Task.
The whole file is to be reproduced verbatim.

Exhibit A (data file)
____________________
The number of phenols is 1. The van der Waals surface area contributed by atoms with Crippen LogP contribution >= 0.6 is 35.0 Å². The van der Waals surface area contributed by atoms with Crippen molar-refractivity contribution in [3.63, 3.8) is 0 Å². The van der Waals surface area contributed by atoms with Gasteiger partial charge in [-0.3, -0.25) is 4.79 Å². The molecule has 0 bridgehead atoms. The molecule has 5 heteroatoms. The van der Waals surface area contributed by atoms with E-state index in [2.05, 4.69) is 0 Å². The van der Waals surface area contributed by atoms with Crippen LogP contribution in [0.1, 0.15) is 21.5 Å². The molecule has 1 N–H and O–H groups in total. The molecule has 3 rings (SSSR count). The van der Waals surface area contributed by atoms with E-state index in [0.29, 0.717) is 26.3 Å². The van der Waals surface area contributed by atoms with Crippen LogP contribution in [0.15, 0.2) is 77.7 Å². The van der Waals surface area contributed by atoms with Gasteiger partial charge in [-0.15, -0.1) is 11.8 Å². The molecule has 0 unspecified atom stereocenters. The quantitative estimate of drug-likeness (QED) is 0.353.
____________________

The number of phenols is 1. The van der Waals surface area contributed by atoms with Crippen LogP contribution >= 0.6 is 35.0 Å². The van der Waals surface area contributed by atoms with Crippen molar-refractivity contribution in [3.63, 3.8) is 0 Å². The van der Waals surface area contributed by atoms with Gasteiger partial charge in [-0.3, -0.25) is 4.79 Å². The molecule has 0 bridgehead atoms. The molecule has 5 heteroatoms. The van der Waals surface area contributed by atoms with E-state index in [2.05, 4.69) is 0 Å². The van der Waals surface area contributed by atoms with Crippen LogP contribution in [0.1, 0.15) is 21.5 Å². The molecule has 1 N–H and O–H groups in total. The molecule has 3 rings (SSSR count). The van der Waals surface area contributed by atoms with E-state index in [0.29, 0.717) is 26.3 Å². The van der Waals surface area contributed by atoms with Crippen LogP contribution in [0.15, 0.2) is 77.7 Å². The van der Waals surface area contributed by atoms with Gasteiger partial charge in [-0.15, -0.1) is 11.8 Å². The molecule has 0 unspecified atom stereocenters. The quantitative estimate of drug-likeness (QED) is 0.353.